Users can make water drinkable by simply squeezing it through the bottle.


Brain sensors help distracted minds

A North Carolina-based company has taken neurofeedback technology developed at NASA's Langley Research Center in Virginia and used it to develop software for improving concentration and performance.

The technology was developed to monitor the alertness of astronauts and pilots by measuring brain signals. Helmet sensors read electrical brain signals and translate them into data, enabling the space agency to monitor users' concentration levels.

NASA scientists also found they could improve people's concentration by enabling them to control, say, a video game, with only their thoughts via the sensors.

Unique Logic and Technology Inc. replaced the helmet with a brainwave monitor that attaches to an arm or leg and transmits signals wirelessly to a computer. The technology is designed for students, athletes and business workers.


From space gloves to dress shirts

Johnson Space Center did a lot of research on phase change materials (PCMs), which can absorb or emit huge amounts of energy while maintaining a near constant temperature.

The space agency focused its research on using the materials in spacesuit gloves to maintain comfortable temperatures for the astronauts during spacewalks.

Boston-based Ministry of Supply developed a dress shirt, dubbed Apollo, that incorporates the NASA-based PCMs and is designed to wick away moisture and control odors and bacterial growth.


Shuttle engines revolutionize solar power

NASA's space shuttles needed powerful engines to lift off and reach Earth orbit. Those engines, the RS-25, three in each shuttle, were built by NASA's Marshall Space Flight Center in conjunction with Rocketdyne, a rocket engine design and manufacturing company based in California. Scientists at Rocketdyne, which changed hands several times over the years, consequently learned about extreme temperatures and how energy is transferred.

They put that knowledge to use developing tower plants that use concentrated solar power to produce large amounts of energy.

The technology was later licensed to California-based SolarReserve, which develops large-scale solar power projects. The company is building a plant in Nevada that is expected to power 75,000 homes during peak electricity periods.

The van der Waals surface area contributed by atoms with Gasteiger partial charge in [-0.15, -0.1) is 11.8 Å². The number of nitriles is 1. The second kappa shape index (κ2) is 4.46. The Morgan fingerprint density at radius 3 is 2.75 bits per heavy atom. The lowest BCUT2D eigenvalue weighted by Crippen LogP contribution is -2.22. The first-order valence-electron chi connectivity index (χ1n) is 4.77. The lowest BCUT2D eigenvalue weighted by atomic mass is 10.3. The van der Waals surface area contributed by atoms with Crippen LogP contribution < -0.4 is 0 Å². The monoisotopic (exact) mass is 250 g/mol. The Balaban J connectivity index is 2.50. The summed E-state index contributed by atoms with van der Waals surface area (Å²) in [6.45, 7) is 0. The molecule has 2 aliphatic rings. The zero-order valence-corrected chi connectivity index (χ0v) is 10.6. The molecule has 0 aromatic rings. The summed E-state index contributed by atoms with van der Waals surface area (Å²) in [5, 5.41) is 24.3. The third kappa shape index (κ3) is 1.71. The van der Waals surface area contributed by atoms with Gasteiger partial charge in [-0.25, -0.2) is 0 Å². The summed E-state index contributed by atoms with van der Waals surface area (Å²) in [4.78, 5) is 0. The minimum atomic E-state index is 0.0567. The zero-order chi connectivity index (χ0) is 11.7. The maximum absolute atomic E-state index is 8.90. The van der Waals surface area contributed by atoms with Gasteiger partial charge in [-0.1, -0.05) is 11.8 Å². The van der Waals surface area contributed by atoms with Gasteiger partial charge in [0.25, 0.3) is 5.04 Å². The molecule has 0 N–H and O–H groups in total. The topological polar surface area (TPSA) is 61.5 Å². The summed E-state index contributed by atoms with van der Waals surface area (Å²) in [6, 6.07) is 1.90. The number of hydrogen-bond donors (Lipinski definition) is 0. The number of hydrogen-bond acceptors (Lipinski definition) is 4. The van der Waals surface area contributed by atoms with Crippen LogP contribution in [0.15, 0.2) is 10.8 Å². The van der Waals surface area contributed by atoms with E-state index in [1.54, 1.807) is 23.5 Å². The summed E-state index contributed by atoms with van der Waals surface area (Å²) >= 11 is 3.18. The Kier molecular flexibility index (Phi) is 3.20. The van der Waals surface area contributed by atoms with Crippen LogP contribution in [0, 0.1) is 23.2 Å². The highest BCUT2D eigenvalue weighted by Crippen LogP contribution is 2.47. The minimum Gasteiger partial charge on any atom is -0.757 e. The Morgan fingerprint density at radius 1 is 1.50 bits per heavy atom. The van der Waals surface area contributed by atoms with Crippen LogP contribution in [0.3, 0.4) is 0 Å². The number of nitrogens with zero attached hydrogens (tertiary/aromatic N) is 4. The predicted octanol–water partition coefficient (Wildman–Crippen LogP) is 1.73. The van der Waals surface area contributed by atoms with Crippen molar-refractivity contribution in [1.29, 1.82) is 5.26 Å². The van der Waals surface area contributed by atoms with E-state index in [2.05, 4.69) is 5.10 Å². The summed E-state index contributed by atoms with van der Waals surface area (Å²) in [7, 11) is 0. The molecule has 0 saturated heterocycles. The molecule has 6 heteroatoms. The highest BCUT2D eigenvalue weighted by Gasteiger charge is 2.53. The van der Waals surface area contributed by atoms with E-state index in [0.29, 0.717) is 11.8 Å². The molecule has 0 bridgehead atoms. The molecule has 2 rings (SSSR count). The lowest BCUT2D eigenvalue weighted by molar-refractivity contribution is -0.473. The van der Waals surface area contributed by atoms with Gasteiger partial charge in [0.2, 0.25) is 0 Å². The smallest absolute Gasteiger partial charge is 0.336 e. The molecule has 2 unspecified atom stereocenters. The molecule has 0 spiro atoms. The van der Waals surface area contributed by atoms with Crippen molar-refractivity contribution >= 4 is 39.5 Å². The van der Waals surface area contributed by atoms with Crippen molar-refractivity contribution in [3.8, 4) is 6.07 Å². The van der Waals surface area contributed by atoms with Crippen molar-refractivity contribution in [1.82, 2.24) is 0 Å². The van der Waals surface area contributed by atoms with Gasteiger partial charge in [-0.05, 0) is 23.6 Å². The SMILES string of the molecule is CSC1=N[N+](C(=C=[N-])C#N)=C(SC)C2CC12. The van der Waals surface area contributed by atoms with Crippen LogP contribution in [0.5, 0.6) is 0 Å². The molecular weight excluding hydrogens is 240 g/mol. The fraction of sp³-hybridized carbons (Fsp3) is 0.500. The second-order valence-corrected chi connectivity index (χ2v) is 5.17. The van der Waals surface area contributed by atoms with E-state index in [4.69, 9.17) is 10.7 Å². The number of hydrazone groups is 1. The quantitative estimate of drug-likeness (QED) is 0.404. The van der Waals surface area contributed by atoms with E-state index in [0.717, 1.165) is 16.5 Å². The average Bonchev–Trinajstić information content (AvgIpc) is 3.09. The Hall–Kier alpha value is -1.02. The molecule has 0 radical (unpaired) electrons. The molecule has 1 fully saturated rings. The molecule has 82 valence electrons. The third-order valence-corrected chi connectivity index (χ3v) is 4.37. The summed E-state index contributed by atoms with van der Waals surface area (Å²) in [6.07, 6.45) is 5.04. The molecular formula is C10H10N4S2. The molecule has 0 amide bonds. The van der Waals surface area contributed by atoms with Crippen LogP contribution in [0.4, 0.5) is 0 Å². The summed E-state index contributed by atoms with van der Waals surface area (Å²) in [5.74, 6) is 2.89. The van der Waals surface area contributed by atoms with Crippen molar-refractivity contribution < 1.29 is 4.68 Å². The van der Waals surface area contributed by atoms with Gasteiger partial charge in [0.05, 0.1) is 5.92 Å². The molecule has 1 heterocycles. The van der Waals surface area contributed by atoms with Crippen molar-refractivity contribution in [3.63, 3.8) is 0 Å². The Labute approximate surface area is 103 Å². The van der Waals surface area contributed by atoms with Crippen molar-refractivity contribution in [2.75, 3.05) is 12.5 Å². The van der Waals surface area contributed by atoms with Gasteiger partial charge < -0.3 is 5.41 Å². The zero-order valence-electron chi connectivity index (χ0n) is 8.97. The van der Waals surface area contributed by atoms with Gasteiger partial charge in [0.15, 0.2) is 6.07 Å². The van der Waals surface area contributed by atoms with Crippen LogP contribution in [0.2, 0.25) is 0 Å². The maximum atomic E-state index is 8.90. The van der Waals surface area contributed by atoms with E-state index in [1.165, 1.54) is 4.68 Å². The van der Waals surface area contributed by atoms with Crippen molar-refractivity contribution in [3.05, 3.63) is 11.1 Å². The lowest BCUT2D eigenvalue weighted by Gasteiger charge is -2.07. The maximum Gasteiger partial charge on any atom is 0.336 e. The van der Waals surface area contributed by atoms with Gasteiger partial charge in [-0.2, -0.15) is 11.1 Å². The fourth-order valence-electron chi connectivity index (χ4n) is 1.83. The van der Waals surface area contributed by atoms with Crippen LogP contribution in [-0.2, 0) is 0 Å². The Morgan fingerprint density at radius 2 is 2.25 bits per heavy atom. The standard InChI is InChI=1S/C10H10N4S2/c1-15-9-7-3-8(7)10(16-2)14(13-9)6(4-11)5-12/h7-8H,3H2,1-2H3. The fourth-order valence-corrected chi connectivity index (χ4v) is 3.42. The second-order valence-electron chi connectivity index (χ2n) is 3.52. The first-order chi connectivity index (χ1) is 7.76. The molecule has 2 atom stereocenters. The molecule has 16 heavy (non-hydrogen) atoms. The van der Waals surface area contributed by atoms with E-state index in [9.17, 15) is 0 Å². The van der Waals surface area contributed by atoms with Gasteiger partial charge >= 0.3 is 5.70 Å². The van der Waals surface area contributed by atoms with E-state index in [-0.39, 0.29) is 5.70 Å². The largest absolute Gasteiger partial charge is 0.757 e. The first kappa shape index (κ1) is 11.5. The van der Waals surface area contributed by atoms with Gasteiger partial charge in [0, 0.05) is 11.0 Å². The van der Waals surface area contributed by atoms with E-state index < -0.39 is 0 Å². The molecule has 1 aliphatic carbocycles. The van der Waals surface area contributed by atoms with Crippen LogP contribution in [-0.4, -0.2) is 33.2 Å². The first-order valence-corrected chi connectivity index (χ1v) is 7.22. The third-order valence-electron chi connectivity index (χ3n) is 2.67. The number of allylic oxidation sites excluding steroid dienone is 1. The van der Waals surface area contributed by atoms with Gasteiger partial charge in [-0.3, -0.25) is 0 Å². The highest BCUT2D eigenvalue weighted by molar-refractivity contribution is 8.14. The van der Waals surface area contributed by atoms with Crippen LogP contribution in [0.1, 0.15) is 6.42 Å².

Mars life support spawns durable wind turbines

NASA scientists' search for a renewable energy source that will work on Mars has led to powerful, durable wind turbines here on Earth.

Planning for the day when astronauts will live and work on Mars, scientists at Ames Research Center needed to create an ecological system to sustain astronauts there, and an energy source has to be part of that system.

For that, researchers partnered with Vermont-based Northern Power Systems to develop wind power technology. The company tested its turbines at the South Pole to mimic the harsh conditions of the Red Planet.

NASA reported that Northern Power has more than 200 NASA-derived wind turbines in use around the globe, helping to power farms, businesses, schools and hospitals.


Can you hear me now? Improving satellite communications

Work that NASA's Marshall Space Flight Center did to create an inexpensive spacecraft with off-the-shelf parts has helped one company facilitate better and cheaper satellite communications.

NASA's Fast, Affordable, Science and Technology Satellite, also know as FASTSAT, was built to demonstrate researchers’ capability to build, deploy and operate a science and technology flight mission at lower costs than previously possible. In 2012, the satellite wrapped up a successful two-year, on-orbit demonstration mission.

Part of building the satellite meant developing a low-cost telemetry unit, which is used to facilitate communications between the satellite and its receiving station.

Alabama-based Orbital Telemetry Inc. licensed the NASA technology and is offering to install the cost-cutting units on other commercial satellites.


NASA software takes on complex math

Ames Research Center partnered with Delaware-based EM Photonics Inc. back in 2007 to put video game technology to work solving complex math problems.

EM Photonics worked with graphical processing units, also known as GPUs. The specialized electronic circuits are designed to accelerate the creation of images, but they also can be used to tackle complex math problems.

The company used GPU technology to develop its high-computing software, CULA. The software gives users the ability to run complex algorithms on personal computers with greater speed.

EM Photonics used the GPUs to accelerate commonly used linear algebra functions used by millions of developers in the scientific and engineering community. The company unified them into a single, accelerated package.